Influence of edaphic properties in determining forest community patterns of the Zabarwan Mountain Range in the Kashmir Himalayas

Shiekh Marifatul Haq, Aqil Tariq*, Qingting Li*, Umer Yaqoob, Muhammad Majeed, Musheerul Hassan, Sammer Fatima, Manoj Kumar, Rainer W. Bussmann, Muhammad Farhan Ul Moazzam, Muhammad Aslam

*Corresponding author for this work

Research output: Contribution to journalArticlepeer-review

22 Citations (Scopus)
15 Downloads (Pure)


The significance of edaphic factors in describing forest vegetation patterns is becoming more well acknowledged, with significant implications for the description of biogeographical regions and biome classification, as well as abundance and growth patterns at regional levels. The current study examines the vegetation association in the Zabarwan mountain range of the Western Himalayas and its association with edaphic factors. To collect data on forest types, we employed a systematic random sampling strategy in 60 plots (0.1 ha) across five forest types. We investigated data using ordination and cluster analysis approaches after calculating the important value index (henceforth IVI) for each plant species and edaphic data from forests. In total, 76 plant species from 39 different families were found in the area. The Rosaceae family was the most numerous, followed by Fabaceae and Asteraceae. Scrub forest types have lower diversity indices, while broad-leaved forest types have greater diversity indices. Two-way cluster analyses classified the forest vegetation of the Zabarwan mountain range into two plant communities on the basis of indicator plant species. The ordination analysis (canonical correspondence analysis) indicated that vegetation association tended to be influenced differently by distinct levels of soil parameters. The soil pH and calcium content were the main factors influencing the species distribution in the different forest types. The phytosociological features (basal area) were higher in coniferous forest type (74.49 m2ha−1) compared to broad-leaved (58.63 m2ha−1) and scrub forest type (15.4 m2ha−1). Overall, the goal of this research is to gain a better understanding of the impact of soil elements on forest composition and associations in order to develop scientifically based management options for forest ecosystem protection in the Himalayan region.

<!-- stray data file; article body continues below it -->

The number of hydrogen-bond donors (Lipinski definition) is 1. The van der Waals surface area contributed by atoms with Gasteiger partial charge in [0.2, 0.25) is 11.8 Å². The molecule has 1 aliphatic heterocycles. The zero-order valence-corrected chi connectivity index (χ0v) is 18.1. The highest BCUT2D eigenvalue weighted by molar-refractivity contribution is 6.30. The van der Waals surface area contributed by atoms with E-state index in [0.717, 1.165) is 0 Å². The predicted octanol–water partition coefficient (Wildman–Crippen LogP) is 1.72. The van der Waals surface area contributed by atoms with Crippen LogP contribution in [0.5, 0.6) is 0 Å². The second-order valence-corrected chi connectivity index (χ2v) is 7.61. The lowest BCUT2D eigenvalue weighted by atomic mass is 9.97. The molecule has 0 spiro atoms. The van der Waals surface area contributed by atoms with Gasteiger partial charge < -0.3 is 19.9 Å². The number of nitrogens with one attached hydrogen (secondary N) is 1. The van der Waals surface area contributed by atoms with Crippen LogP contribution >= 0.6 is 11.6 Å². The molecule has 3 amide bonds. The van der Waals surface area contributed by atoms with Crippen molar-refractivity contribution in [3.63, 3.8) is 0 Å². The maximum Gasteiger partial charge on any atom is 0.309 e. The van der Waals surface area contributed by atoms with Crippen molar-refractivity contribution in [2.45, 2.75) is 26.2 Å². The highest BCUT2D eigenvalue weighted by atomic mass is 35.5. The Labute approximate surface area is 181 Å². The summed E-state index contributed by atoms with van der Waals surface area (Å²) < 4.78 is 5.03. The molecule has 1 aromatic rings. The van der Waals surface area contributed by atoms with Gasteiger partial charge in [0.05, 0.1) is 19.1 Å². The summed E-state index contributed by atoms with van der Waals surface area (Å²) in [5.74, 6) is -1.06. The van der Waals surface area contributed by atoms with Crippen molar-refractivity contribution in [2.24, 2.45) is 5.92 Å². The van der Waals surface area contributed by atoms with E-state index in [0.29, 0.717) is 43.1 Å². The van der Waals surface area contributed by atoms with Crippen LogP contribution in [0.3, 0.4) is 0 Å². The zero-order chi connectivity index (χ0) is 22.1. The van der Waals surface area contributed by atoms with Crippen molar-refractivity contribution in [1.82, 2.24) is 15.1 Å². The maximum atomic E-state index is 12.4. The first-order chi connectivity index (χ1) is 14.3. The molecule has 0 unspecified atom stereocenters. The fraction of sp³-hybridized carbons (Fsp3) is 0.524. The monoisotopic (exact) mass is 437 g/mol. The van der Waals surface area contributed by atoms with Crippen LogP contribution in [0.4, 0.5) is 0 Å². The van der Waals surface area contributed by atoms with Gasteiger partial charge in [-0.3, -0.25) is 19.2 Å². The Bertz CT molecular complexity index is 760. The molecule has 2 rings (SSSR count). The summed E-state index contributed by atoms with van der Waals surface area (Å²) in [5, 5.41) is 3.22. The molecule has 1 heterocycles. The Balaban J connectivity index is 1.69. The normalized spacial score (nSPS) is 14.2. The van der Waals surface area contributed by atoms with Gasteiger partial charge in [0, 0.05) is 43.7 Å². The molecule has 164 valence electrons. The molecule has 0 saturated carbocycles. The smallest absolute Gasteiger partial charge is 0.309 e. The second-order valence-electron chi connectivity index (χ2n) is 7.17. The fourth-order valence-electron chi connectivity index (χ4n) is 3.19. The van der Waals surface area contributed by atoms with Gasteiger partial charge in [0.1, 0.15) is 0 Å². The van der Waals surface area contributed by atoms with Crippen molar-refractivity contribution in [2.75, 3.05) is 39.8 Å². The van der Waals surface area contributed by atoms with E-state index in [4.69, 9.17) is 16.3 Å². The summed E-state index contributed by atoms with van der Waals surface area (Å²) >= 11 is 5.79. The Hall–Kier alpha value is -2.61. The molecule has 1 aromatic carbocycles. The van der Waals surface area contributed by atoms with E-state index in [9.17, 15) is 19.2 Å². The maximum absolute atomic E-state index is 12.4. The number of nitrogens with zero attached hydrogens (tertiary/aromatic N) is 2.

Original languageEnglish
Article number1214
Number of pages15
Issue number8
Publication statusPublished - 1 Aug 2022


  • soil
  • forest
  • biodiversity
  • protected area
  • Kashmir Himalayas


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